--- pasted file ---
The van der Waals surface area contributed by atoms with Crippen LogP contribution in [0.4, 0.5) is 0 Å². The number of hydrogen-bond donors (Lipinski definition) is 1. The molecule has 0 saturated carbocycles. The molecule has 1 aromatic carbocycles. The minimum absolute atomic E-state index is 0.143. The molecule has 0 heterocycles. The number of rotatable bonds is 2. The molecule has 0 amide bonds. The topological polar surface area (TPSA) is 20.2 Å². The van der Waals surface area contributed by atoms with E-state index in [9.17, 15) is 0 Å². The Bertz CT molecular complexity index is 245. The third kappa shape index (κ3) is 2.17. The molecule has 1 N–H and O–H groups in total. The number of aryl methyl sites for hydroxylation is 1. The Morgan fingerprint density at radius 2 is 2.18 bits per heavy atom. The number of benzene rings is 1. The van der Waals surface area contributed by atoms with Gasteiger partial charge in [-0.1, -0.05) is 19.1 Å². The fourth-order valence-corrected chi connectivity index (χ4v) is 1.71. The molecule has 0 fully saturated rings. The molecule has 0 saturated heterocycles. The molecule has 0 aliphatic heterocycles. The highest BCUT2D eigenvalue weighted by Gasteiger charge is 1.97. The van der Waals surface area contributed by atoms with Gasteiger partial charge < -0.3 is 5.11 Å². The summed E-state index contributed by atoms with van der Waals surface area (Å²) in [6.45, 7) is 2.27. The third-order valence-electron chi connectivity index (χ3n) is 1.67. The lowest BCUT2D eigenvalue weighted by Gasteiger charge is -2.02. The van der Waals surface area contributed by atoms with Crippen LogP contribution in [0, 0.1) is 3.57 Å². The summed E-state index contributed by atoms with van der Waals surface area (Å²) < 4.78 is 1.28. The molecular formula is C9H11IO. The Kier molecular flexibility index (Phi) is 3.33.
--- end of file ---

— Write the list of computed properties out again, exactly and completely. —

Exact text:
The van der Waals surface area contributed by atoms with Crippen LogP contribution in [0.4, 0.5) is 0 Å². The number of hydrogen-bond donors (Lipinski definition) is 1. The molecule has 0 saturated carbocycles. The molecule has 1 aromatic carbocycles. The minimum absolute atomic E-state index is 0.143. The molecule has 0 heterocycles. The number of rotatable bonds is 2. The molecule has 0 amide bonds. The topological polar surface area (TPSA) is 20.2 Å². The van der Waals surface area contributed by atoms with E-state index in [9.17, 15) is 0 Å². The Bertz CT molecular complexity index is 245. The third kappa shape index (κ3) is 2.17. The molecule has 1 N–H and O–H groups in total. The number of aryl methyl sites for hydroxylation is 1. The Morgan fingerprint density at radius 2 is 2.18 bits per heavy atom. The number of benzene rings is 1. The van der Waals surface area contributed by atoms with Gasteiger partial charge in [-0.1, -0.05) is 19.1 Å². The fourth-order valence-corrected chi connectivity index (χ4v) is 1.71. The molecule has 0 fully saturated rings. The molecule has 0 saturated heterocycles. The molecule has 0 aliphatic heterocycles. The highest BCUT2D eigenvalue weighted by Gasteiger charge is 1.97. The van der Waals surface area contributed by atoms with Gasteiger partial charge < -0.3 is 5.11 Å². The summed E-state index contributed by atoms with van der Waals surface area (Å²) in [6.45, 7) is 2.27. The third-order valence-electron chi connectivity index (χ3n) is 1.67. The lowest BCUT2D eigenvalue weighted by Gasteiger charge is -2.02. The van der Waals surface area contributed by atoms with Crippen LogP contribution in [0, 0.1) is 3.57 Å². The summed E-state index contributed by atoms with van der Waals surface area (Å²) < 4.78 is 1.28. The molecular formula is C9H11IO. The Kier molecular flexibility index (Phi) is 3.33.